Leah Johnstone (LJ) is in the second year of her PhD at Bangor University. She is investigating functional hemispheric asymmetries, in particular determining which hemisphere is dominant for language, and the relationship between this brain asymmetry and the individual’s hand preference. Here, she talks to Soapbox Science (SS) about her motivations to pursue a career in neuropsychology, as well as her passion for accurate dissemination of science to the public. Come and hear Leah talk from her soapbox at Soapbox Science Swansea on July the 5th! You can also follow her on twitter @LeahJohnstone
SS: Hi Leah, very nice to have you on the first Soapbox Science Swansea! We are very much looking forward to your talk. To get our readers to know you a bit more, maybe you could start by telling us how you did get to your current position?
LJ: I decided to do a psychology undergraduate degree at the University of Nottingham, intent on pursuing a clinical career upon completion. During my third year dissertation studying: “Factors affecting volumes of brain matter”, I caught what my PhD supervisor refers to as ‘the research bug’. I was still unsure about whether a clinical or research career was for me so I took a place on a Masters degree in Clinical Neuropsychology. During my tussles with clinical coursework and my elation whilst designing my thesis experiments, it was confirmed that research was my calling. My most animated lecturer Dr. David Carey gave me more information about what it is to do a PhD, resulting in the discussion of a PhD project together…and the rest, as they say, is history!
SS: What, or who, inspired you to get a career in science?
LJ: The reason I did a psychology degree was because of my brother, who has non-verbal autism. An invisible difference between our brains leaves him built like an athlete but without the ability to communicate, identify threats, understand invisible constructs, or comprehend laws or rules….. and me, cripplingly unfit but with the ability to get advanced degrees in science (and talk until the cows come home). He was the first person to really make me think about the connections between internal biology/the brain and the external behaviour presented, and how delicate and sensitive our components must be. When considering all the obstacles my brother has had to face I realised that although we have the same vantage point, the world he sees is very different to the one I experience. This interest in individual differences in perception bore my aspirations in psychology. I am both fascinated and entirely inspired by my big brother.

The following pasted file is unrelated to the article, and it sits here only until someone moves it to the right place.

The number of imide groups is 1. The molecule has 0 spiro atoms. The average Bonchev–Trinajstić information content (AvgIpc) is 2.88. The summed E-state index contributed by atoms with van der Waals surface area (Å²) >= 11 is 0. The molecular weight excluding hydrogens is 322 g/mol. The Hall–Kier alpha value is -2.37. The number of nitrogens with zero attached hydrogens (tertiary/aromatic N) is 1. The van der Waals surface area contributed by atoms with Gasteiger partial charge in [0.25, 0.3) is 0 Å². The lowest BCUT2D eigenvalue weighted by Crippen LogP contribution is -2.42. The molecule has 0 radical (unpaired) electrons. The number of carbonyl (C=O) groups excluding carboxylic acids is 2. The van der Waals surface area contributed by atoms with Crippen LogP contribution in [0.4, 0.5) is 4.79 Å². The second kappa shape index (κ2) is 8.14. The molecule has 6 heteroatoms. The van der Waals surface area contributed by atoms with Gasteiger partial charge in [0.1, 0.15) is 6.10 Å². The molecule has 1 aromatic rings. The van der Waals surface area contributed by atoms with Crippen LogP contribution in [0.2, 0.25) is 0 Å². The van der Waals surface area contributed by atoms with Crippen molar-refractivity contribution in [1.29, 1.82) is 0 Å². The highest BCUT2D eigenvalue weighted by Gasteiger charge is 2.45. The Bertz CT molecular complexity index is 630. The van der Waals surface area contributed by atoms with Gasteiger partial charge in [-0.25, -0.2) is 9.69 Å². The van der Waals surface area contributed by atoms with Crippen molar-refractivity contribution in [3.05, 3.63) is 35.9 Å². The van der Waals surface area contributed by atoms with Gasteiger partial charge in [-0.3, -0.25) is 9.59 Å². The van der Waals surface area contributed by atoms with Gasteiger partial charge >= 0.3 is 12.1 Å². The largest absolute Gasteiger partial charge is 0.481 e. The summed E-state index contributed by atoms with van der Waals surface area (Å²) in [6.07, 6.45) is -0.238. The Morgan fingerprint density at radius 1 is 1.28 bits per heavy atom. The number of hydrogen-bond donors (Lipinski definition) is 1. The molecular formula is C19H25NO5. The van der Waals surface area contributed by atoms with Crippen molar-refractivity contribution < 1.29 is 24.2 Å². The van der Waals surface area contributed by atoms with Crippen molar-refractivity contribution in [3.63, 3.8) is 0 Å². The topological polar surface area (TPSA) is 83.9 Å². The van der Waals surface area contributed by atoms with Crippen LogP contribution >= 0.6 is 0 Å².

SS: What would you say is the most fascinating aspect of your research?
LJ: I am studying ‘Behavioural predictors of hemispheric asymmetries related to handedness’. The most fascinating thing about my work is that it is one of very few complete mysteries left in psychology. Handedness research was extremely popular in the 1980s; all neuropsychologists had interests in laterality, as so much research with stroke patients depends upon understanding deficits after damage to one cerebral hemisphere or the other (neglect, aphasia, apraxia). Nowadays, however, handedness research is considered a bit ‘passé’, although the only reason I can see for stepping back from this field is that no concrete answers were established and the question became one that people gave up on tackling. Why are some people left-handed? We don’t know. It must be the most obvious natural phenomenon amongst our species! We all know left-handed writers, but there isn’t a living soul who could tell you how they came to be left-handed. How exciting is that?!